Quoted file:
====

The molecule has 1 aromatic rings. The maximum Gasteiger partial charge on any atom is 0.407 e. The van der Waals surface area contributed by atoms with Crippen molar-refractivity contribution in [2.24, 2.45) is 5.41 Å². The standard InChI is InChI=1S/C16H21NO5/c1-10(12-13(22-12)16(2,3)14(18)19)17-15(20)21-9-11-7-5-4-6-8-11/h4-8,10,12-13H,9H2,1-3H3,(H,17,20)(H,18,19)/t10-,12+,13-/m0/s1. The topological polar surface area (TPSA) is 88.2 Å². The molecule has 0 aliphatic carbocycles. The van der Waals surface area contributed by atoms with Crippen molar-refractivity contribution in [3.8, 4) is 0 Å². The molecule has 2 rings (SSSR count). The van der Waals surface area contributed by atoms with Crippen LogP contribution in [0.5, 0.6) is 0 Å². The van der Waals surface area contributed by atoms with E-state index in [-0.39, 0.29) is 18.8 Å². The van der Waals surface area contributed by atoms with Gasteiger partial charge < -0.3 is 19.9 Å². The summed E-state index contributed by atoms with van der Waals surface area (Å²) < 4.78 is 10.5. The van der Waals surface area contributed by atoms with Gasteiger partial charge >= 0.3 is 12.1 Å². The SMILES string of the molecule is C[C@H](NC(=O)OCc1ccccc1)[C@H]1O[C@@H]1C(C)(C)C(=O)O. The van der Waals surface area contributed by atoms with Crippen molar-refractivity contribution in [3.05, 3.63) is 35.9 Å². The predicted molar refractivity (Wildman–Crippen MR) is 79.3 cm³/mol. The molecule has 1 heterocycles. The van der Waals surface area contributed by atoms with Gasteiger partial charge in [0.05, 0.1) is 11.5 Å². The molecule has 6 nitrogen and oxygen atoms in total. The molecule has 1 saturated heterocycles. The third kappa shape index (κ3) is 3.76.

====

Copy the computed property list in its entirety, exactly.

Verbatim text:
The molecule has 1 aromatic rings. The maximum Gasteiger partial charge on any atom is 0.407 e. The van der Waals surface area contributed by atoms with Crippen molar-refractivity contribution in [2.24, 2.45) is 5.41 Å². The standard InChI is InChI=1S/C16H21NO5/c1-10(12-13(22-12)16(2,3)14(18)19)17-15(20)21-9-11-7-5-4-6-8-11/h4-8,10,12-13H,9H2,1-3H3,(H,17,20)(H,18,19)/t10-,12+,13-/m0/s1. The topological polar surface area (TPSA) is 88.2 Å². The molecule has 0 aliphatic carbocycles. The van der Waals surface area contributed by atoms with Crippen molar-refractivity contribution in [3.8, 4) is 0 Å². The molecule has 2 rings (SSSR count). The van der Waals surface area contributed by atoms with Crippen LogP contribution in [0.5, 0.6) is 0 Å². The van der Waals surface area contributed by atoms with E-state index in [-0.39, 0.29) is 18.8 Å². The van der Waals surface area contributed by atoms with Gasteiger partial charge < -0.3 is 19.9 Å². The summed E-state index contributed by atoms with van der Waals surface area (Å²) < 4.78 is 10.5. The van der Waals surface area contributed by atoms with Gasteiger partial charge >= 0.3 is 12.1 Å². The SMILES string of the molecule is C[C@H](NC(=O)OCc1ccccc1)[C@H]1O[C@@H]1C(C)(C)C(=O)O. The van der Waals surface area contributed by atoms with Crippen molar-refractivity contribution in [3.05, 3.63) is 35.9 Å². The predicted molar refractivity (Wildman–Crippen MR) is 79.3 cm³/mol. The molecule has 1 heterocycles. The van der Waals surface area contributed by atoms with Gasteiger partial charge in [0.05, 0.1) is 11.5 Å². The molecule has 6 nitrogen and oxygen atoms in total. The molecule has 1 saturated heterocycles. The third kappa shape index (κ3) is 3.76.